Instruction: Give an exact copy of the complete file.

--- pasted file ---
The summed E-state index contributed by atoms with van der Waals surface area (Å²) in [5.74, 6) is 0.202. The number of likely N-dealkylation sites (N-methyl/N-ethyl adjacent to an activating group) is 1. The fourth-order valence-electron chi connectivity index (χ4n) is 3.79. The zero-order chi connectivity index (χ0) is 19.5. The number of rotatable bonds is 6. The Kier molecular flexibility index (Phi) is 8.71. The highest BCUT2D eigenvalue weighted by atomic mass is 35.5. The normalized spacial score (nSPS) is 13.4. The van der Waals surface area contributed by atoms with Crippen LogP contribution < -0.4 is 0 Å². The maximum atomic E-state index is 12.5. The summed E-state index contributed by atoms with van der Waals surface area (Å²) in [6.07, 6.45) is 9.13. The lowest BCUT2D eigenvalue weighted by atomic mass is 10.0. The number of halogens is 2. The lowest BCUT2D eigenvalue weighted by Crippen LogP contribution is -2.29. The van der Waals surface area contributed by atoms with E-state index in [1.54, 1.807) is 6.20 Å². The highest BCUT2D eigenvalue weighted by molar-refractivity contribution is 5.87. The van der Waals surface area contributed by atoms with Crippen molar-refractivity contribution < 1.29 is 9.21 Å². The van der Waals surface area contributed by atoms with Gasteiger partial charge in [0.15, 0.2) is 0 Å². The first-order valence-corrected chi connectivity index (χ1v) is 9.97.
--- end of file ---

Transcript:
The summed E-state index contributed by atoms with van der Waals surface area (Å²) in [5.74, 6) is 0.202. The number of likely N-dealkylation sites (N-methyl/N-ethyl adjacent to an activating group) is 1. The fourth-order valence-electron chi connectivity index (χ4n) is 3.79. The zero-order chi connectivity index (χ0) is 19.5. The number of rotatable bonds is 6. The Kier molecular flexibility index (Phi) is 8.71. The highest BCUT2D eigenvalue weighted by atomic mass is 35.5. The normalized spacial score (nSPS) is 13.4. The van der Waals surface area contributed by atoms with Crippen LogP contribution < -0.4 is 0 Å². The maximum atomic E-state index is 12.5. The summed E-state index contributed by atoms with van der Waals surface area (Å²) in [6.07, 6.45) is 9.13. The lowest BCUT2D eigenvalue weighted by atomic mass is 10.0. The number of halogens is 2. The lowest BCUT2D eigenvalue weighted by Crippen LogP contribution is -2.29. The van der Waals surface area contributed by atoms with E-state index in [1.54, 1.807) is 6.20 Å². The highest BCUT2D eigenvalue weighted by molar-refractivity contribution is 5.87. The van der Waals surface area contributed by atoms with Crippen molar-refractivity contribution < 1.29 is 9.21 Å². The van der Waals surface area contributed by atoms with Gasteiger partial charge in [0.15, 0.2) is 0 Å². The first-order valence-corrected chi connectivity index (χ1v) is 9.97.